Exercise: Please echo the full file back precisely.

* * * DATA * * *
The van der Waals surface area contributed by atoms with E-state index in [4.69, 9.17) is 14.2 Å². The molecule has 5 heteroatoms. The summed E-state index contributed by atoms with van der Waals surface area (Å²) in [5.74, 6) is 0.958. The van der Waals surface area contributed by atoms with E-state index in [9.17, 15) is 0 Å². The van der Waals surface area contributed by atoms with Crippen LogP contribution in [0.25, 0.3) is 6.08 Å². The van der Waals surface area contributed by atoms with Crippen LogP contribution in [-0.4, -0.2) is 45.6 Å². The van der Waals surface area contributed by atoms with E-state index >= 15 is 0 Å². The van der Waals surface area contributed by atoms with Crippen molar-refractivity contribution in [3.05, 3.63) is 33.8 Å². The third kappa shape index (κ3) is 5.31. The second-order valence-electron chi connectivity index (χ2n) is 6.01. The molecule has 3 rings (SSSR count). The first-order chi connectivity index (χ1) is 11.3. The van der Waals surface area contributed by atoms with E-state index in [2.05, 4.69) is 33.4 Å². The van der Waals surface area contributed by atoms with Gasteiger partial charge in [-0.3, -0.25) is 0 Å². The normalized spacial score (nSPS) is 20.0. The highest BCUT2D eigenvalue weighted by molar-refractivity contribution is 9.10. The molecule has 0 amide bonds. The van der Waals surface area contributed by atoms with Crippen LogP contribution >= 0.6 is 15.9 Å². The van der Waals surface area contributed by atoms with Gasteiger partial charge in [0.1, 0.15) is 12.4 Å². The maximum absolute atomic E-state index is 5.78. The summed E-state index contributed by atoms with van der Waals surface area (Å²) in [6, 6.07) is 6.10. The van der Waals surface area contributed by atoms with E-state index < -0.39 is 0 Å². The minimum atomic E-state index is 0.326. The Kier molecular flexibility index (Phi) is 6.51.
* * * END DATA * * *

The van der Waals surface area contributed by atoms with E-state index in [4.69, 9.17) is 14.2 Å². The molecule has 5 heteroatoms. The summed E-state index contributed by atoms with van der Waals surface area (Å²) in [5.74, 6) is 0.958. The van der Waals surface area contributed by atoms with E-state index in [9.17, 15) is 0 Å². The van der Waals surface area contributed by atoms with Crippen LogP contribution in [0.25, 0.3) is 6.08 Å². The van der Waals surface area contributed by atoms with Crippen LogP contribution in [-0.4, -0.2) is 45.6 Å². The van der Waals surface area contributed by atoms with E-state index >= 15 is 0 Å². The van der Waals surface area contributed by atoms with Crippen molar-refractivity contribution in [3.05, 3.63) is 33.8 Å². The third kappa shape index (κ3) is 5.31. The second-order valence-electron chi connectivity index (χ2n) is 6.01. The molecule has 3 rings (SSSR count). The first-order chi connectivity index (χ1) is 11.3. The van der Waals surface area contributed by atoms with E-state index in [2.05, 4.69) is 33.4 Å². The van der Waals surface area contributed by atoms with Gasteiger partial charge in [-0.3, -0.25) is 0 Å². The normalized spacial score (nSPS) is 20.0. The highest BCUT2D eigenvalue weighted by molar-refractivity contribution is 9.10. The molecule has 0 amide bonds. The van der Waals surface area contributed by atoms with Crippen LogP contribution >= 0.6 is 15.9 Å². The van der Waals surface area contributed by atoms with Gasteiger partial charge in [0.1, 0.15) is 12.4 Å². The maximum absolute atomic E-state index is 5.78. The summed E-state index contributed by atoms with van der Waals surface area (Å²) in [6, 6.07) is 6.10. The van der Waals surface area contributed by atoms with E-state index < -0.39 is 0 Å². The minimum atomic E-state index is 0.326. The Kier molecular flexibility index (Phi) is 6.51.